Hungary has obtained transitional periods to continue the application of the reduced VAT rate on coal, coal-brick and coke, firewood and charcoal, and on district heating services (until 31 December 2007), on restaurant services and foodstuffs sold in similar premises (until 31 December 2007) and on natural gas and electricity (until one year after accession). Derogations were also granted to allow a VAT exemption on international passenger transport, and a VAT exemption and registration threshold of EUR 35 000 for small and medium sized enterprises. Hungary was also granted a derogation to continue applying its excise duty scheme for small fruit grower's distillation, provided that the quantity does not exceed 50 litres of fruit spirit per year per household and provided that the reduced excise rate is not less than 50% of the standard national duty rate for alcohol.
The Treaty of Accession was signed on 16 April 2003 and accession took place on 1 May 2004.
The body of EU law in the area of direct taxation mainly concerns certain aspects of corporation taxes and capital duty. The four Treaty freedoms have a wider impact on national tax systems.
The legal framework for indirect taxation consists primarily of harmonised legislation in the field of value added tax (VAT) and excise duties. This includes the application of a non-cumulative general tax on consumption which is levied at all stages in the production and distribution of goods and services and requires equal tax treatment of all domestic and import transactions.
In the field of excise duties, established EU law and practice comprises harmonised tax structures and minimum rates of duty together with common rules on the holding and movement of excisable goods (in particular, the use of tax warehouses).
Value Added Tax
Hungary's current VAT system has been based on the main principles of Community VAT legislation.
Hungary has made further progress in aligning its legislation with the 6th VAT Directive. In 1999, it adopted a customs table following the combined nomenclature and tightened up the reverse charge mechanisms for certain services. Public television and radio services are now exempted from VAT, except for those with a commercial purpose. Finally, the administrative burden on SMEs has been reduced by introducing annual VAT declarations.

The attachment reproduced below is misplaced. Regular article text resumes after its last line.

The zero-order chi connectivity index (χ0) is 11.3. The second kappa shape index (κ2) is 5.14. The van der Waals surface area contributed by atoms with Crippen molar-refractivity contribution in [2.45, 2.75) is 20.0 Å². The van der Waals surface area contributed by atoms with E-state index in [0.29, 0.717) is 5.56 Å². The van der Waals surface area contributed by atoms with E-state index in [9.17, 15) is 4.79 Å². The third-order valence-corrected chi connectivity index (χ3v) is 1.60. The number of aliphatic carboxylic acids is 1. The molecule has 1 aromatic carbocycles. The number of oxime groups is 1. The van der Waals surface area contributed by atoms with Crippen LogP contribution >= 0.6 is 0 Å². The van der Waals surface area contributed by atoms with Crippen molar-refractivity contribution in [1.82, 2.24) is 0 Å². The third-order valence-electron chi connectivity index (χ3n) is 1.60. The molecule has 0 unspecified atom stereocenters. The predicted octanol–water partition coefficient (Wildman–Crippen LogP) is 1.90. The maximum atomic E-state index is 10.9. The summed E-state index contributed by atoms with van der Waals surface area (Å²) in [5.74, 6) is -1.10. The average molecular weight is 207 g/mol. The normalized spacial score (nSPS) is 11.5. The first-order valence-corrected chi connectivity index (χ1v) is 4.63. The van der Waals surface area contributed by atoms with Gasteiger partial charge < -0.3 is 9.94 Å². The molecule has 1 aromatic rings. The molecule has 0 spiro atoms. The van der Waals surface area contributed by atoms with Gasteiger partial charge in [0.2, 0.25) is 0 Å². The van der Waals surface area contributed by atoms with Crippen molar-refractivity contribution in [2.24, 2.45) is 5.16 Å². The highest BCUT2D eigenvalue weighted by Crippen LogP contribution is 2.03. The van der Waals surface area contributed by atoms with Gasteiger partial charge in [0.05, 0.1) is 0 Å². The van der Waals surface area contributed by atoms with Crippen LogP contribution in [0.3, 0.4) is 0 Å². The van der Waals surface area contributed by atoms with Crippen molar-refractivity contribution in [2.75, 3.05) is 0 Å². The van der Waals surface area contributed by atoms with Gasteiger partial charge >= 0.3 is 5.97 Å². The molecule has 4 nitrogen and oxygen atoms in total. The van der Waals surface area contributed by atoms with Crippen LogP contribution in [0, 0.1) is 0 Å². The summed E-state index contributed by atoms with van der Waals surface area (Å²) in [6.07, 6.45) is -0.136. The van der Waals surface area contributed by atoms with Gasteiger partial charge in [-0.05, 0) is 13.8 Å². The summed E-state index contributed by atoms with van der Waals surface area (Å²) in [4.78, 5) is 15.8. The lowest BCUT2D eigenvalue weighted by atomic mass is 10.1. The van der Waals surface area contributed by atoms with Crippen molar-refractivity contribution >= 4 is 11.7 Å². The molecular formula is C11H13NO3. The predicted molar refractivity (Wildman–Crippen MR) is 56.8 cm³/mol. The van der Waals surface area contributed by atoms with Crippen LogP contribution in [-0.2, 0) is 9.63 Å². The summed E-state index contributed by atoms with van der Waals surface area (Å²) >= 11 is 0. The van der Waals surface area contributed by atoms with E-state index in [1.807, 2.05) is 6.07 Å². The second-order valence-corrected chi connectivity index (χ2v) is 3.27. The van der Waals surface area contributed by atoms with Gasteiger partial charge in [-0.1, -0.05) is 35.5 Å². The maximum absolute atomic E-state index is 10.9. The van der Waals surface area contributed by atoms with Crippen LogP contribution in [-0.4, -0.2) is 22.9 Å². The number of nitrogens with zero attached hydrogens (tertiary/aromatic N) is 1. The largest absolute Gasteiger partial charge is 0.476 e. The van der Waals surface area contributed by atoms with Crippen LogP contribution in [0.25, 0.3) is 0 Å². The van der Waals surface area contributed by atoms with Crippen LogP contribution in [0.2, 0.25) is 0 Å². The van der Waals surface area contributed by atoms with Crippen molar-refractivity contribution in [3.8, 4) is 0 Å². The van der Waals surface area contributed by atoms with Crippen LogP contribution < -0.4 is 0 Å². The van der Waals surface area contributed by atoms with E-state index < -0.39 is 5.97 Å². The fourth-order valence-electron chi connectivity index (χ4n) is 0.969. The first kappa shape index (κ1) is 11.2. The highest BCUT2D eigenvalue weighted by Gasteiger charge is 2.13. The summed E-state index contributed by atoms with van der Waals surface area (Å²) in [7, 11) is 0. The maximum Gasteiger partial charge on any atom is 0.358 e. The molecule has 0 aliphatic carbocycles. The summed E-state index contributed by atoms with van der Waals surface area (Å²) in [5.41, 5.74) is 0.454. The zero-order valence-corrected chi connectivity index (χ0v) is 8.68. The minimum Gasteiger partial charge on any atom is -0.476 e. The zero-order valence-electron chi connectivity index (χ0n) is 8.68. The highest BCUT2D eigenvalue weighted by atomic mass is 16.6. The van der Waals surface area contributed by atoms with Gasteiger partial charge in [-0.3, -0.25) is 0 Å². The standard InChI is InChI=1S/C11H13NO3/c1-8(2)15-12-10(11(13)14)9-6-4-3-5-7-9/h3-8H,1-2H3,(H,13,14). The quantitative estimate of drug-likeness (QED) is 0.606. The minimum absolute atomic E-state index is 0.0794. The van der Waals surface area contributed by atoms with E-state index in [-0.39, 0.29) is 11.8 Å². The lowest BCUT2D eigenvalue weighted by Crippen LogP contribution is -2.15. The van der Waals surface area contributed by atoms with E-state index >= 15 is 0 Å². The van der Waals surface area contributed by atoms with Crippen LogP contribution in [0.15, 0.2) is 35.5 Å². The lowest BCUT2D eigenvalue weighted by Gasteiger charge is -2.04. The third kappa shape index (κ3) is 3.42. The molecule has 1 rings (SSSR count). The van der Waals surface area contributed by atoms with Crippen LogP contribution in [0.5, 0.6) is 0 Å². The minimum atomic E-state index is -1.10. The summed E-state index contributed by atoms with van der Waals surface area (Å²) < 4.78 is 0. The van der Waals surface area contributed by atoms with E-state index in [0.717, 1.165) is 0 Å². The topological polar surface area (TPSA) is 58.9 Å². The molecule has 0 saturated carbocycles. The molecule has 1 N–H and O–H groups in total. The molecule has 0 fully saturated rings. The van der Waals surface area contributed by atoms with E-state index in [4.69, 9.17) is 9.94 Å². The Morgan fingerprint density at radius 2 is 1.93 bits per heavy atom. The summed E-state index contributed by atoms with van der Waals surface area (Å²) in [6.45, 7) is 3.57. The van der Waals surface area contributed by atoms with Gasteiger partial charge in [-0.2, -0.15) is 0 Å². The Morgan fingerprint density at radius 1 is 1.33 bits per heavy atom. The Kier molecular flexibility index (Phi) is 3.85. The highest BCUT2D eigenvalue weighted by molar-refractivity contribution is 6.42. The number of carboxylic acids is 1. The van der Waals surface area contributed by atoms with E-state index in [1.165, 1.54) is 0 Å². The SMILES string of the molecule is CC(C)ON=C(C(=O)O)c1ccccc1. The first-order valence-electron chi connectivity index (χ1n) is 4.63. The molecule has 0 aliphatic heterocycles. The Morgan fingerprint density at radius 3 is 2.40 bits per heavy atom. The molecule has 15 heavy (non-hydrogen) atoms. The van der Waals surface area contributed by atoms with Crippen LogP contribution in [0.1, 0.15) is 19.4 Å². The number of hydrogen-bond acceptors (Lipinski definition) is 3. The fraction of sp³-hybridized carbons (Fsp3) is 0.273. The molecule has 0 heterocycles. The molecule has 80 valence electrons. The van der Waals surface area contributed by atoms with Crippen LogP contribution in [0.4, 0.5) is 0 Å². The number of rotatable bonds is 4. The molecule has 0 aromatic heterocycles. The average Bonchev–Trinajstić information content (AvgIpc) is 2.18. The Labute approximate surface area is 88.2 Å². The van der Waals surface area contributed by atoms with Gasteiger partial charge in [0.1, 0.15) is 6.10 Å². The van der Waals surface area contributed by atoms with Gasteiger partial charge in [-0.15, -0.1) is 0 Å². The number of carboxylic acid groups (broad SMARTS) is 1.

Nevertheless, a number of discrepancies between the Hungarian VAT legislation and the Community rules continue to exist, notably as regards tax rates. Furthermore, adjustments are needed in the areas of taxable persons, taxable transactions, special VAT refund schemes, tax exemptions and simplification procedures if Hungary's legislation is to be fully aligned with the acquis.
In 2000, the list of products and services benefiting from reduced rates should be limited and the zero rating system abolished.
In 2001, Hungary continued its efforts to harmonise and implement the acquis relating to VAT but should step up these reforms in relation to the scope of the reduced VAT rates and the abolition of zero rating as well as refunds for foreign taxable persons and special regimes. The Commission's 2002 report does not report any developments in the Hungarian legislation in this field.
By the end of 2003, Hungary still needed to complete alignment with regard to the scope of reduced VAT rates and exemptions, except in the areas where it had obtained transitional periods, and the definition of taxable persons. Hungary also needed to introduce the intra-Community regime and the special schemes for investment gold and to adjust its special scheme for second-hand goods. The special schemes for hotels and the flat-rate scheme for small and medium-sized enterprises, neither of which conformed with the acquis, also needed to be addressed. Hungary should also eliminate some remaining discrepancies with the acquis concerning the place of taxation in respect of certain supplies, the VAT refunds and the right of credit for goods used for both taxable and non-taxable purposes.